Pregnancy Centers Found to Give False Information on Abortion
Tuesday, July 18, 2006
Federally funded "pregnancy resource centers" are incorrectly telling women that abortion results in an increased risk of breast cancer, infertility and deep psychological trauma, a minority congressional report charged yesterday.
The report said that 20 of 23 federally funded centers contacted by staff investigators requesting information about an unintended pregnancy were told false or misleading information about the potential risks of an abortion.
The pregnancy resource centers, which are often affiliated with antiabortion religious groups, have received about $30 million in federal money since 2001, according to the report, requested by Rep. Henry A. Waxman (D-Calif.). The report concluded that the exaggerations "may be effective in frightening pregnant teenagers and women and discouraging abortion. But it denies the teenagers and women vital health information, prevents them from making an informed decision, and is not an accepted public health practice."
A spokeswoman for one of the two large networks of pregnancy resource centers, Sterling-based Care Net, said that the report is "a routine attack on us that's nothing new."
Care Net's Molly Ford said the centers criticized by Waxman received federal grants for abstinence-only programs they conduct, but not for pregnancy counseling. "The funds are kept entirely separate," she said.
Ford said, however, that she agrees with pregnancy counselors who tell women that abortion may increase the risk of breast cancer, infertility and a condition described by antiabortion groups as "post-abortion syndrome."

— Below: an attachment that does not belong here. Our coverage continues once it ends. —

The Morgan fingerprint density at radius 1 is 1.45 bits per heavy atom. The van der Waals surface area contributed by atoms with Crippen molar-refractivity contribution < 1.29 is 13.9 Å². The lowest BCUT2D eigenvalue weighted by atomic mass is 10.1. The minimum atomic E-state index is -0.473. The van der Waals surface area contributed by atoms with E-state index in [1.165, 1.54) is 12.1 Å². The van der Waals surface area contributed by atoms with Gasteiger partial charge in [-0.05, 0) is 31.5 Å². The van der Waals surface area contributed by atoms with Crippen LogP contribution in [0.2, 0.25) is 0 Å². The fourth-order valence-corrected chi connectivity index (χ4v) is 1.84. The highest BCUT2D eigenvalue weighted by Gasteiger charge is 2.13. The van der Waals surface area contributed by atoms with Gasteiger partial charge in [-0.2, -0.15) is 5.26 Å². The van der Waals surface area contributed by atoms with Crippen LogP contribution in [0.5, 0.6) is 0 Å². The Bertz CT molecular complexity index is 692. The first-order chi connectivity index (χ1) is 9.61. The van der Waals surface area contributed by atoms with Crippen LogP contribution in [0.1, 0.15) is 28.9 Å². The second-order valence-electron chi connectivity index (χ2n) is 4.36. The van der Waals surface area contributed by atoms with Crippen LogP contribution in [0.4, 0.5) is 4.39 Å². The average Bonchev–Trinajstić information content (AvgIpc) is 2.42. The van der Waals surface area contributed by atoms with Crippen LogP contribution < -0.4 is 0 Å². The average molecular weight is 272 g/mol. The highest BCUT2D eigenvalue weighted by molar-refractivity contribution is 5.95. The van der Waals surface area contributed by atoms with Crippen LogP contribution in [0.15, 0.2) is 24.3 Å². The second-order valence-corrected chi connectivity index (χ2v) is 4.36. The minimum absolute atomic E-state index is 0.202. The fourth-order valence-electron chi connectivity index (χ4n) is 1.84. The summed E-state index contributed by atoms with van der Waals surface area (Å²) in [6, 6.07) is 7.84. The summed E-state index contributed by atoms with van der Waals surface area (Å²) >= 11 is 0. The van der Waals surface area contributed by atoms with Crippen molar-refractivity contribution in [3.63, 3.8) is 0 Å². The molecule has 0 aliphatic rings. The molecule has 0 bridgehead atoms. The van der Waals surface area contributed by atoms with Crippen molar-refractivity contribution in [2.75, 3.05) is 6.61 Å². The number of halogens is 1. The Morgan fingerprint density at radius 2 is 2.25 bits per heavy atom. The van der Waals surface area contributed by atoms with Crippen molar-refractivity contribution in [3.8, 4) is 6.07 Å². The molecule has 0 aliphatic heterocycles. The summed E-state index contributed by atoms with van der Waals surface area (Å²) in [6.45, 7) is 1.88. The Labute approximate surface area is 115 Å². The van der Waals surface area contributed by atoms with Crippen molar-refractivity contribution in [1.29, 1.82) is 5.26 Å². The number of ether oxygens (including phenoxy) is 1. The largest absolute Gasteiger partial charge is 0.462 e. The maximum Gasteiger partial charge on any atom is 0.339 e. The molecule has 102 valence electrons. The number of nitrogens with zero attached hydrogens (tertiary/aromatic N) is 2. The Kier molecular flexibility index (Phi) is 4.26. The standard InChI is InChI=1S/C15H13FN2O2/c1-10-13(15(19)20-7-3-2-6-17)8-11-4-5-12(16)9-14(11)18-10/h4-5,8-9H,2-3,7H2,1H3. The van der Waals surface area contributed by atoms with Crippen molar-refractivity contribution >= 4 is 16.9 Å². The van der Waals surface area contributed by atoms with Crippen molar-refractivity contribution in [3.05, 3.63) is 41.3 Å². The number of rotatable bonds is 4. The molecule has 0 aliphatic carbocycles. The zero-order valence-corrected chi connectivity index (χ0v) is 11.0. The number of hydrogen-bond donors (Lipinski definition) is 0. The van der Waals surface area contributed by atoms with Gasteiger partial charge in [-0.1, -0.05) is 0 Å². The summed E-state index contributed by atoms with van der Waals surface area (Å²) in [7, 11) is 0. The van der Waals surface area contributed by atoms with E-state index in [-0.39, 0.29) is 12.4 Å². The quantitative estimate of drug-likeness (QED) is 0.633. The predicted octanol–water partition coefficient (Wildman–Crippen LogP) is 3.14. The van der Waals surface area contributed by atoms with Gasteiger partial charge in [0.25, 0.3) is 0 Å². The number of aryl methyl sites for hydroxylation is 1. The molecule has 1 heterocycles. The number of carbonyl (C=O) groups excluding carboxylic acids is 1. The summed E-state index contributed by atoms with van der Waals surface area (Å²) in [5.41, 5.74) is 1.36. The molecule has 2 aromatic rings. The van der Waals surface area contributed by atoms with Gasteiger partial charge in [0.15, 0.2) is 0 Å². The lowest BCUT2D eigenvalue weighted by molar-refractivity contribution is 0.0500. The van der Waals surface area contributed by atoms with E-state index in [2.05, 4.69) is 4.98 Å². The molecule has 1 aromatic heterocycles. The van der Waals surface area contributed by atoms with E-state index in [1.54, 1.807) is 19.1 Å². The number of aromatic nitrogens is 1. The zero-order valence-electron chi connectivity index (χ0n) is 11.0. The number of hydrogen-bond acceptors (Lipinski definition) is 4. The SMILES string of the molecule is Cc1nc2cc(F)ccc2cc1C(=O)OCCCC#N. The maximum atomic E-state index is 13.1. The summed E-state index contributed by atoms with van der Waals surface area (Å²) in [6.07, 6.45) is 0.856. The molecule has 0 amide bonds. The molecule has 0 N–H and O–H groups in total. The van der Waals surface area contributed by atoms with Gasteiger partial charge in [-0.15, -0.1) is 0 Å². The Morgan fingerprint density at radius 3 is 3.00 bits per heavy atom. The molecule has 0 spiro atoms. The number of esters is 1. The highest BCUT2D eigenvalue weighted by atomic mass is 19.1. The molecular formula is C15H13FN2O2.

"We have many studies that show significant medical problems associated with abortion," she said.
Those studies are at odds with mainstream medical opinion. An expert panel of the National Cancer Institute (NCI), for instance, concluded in 2003 that an "abortion is not associated with an increase in breast cancer." The experts said their conclusion was "well established" by the evidence.
The report, from the Democratic staff of the House Government Reform Committee, found that counselors at eight of the centers told callers that abortion substantially increases the risk of breast cancer. Some counselors also said the psychological effects of abortion are severe and long-lasting, while research generally has found that severe stress reactions are no more common after an abortion than after giving birth.
President Bush has been an advocate for pregnancy resource centers and for abstinence-only sex education. Few of the pregnancy resource centers -- formerly called crisis pregnancy centers -- received any federal funding before 2001. Care Net's Ford said there are now about 2,000 centers in the United States and Canada.
Waxman has been a critic of many Bush administration women's health programs, including a 2002 reference on an NCI Web site suggesting that there was serious debate about whether abortion increases the risk of breast cancer. As a result, the NCI brought together experts to review existing data and came up with its conclusion that no abortion-breast cancer association exists. The statement was later deleted from the NCI Web site.
Last year, Waxman initiated a study of a government Web site intended to help parents and teenagers make "smart choices" about sexual activity. A team of medical experts who reviewed the Web site said it included inaccurate or misleading information that could alienate some families or prompt riskier behavior.